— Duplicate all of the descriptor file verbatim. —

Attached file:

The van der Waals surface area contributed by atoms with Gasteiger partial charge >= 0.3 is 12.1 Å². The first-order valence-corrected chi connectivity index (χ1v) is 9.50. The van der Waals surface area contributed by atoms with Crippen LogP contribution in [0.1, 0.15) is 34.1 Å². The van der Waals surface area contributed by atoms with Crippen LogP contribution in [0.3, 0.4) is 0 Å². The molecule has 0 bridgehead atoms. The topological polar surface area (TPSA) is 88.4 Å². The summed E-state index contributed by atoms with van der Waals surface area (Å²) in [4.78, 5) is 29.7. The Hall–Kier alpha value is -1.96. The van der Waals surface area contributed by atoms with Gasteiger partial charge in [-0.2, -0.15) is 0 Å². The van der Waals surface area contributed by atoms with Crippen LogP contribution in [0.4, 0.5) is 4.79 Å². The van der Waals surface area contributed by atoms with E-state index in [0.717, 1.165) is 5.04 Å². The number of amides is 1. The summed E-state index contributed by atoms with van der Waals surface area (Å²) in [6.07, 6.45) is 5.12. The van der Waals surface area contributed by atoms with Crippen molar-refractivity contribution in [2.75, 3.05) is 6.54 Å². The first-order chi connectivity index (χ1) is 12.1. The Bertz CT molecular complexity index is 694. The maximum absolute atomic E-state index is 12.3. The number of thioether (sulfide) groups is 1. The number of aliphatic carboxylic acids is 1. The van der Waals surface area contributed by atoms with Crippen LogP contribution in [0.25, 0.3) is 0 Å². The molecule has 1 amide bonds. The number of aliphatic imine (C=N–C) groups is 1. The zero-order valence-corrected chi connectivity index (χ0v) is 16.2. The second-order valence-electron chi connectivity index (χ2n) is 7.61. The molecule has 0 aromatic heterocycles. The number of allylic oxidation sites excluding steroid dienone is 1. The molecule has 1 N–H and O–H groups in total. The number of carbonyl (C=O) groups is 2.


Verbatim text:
The van der Waals surface area contributed by atoms with Gasteiger partial charge >= 0.3 is 12.1 Å². The first-order valence-corrected chi connectivity index (χ1v) is 9.50. The van der Waals surface area contributed by atoms with Crippen LogP contribution in [0.1, 0.15) is 34.1 Å². The van der Waals surface area contributed by atoms with Crippen LogP contribution in [0.3, 0.4) is 0 Å². The molecule has 0 bridgehead atoms. The topological polar surface area (TPSA) is 88.4 Å². The summed E-state index contributed by atoms with van der Waals surface area (Å²) in [4.78, 5) is 29.7. The Hall–Kier alpha value is -1.96. The van der Waals surface area contributed by atoms with Gasteiger partial charge in [-0.2, -0.15) is 0 Å². The van der Waals surface area contributed by atoms with Crippen LogP contribution in [0.4, 0.5) is 4.79 Å². The van der Waals surface area contributed by atoms with E-state index in [0.717, 1.165) is 5.04 Å². The number of amides is 1. The summed E-state index contributed by atoms with van der Waals surface area (Å²) in [6.07, 6.45) is 5.12. The van der Waals surface area contributed by atoms with Crippen molar-refractivity contribution in [2.75, 3.05) is 6.54 Å². The first-order chi connectivity index (χ1) is 12.1. The Bertz CT molecular complexity index is 694. The maximum absolute atomic E-state index is 12.3. The number of thioether (sulfide) groups is 1. The number of aliphatic carboxylic acids is 1. The van der Waals surface area contributed by atoms with Crippen LogP contribution in [0.25, 0.3) is 0 Å². The molecule has 1 amide bonds. The number of aliphatic imine (C=N–C) groups is 1. The zero-order valence-corrected chi connectivity index (χ0v) is 16.2. The second-order valence-electron chi connectivity index (χ2n) is 7.61. The molecule has 0 aromatic heterocycles. The number of allylic oxidation sites excluding steroid dienone is 1. The molecule has 1 N–H and O–H groups in total. The number of carbonyl (C=O) groups is 2.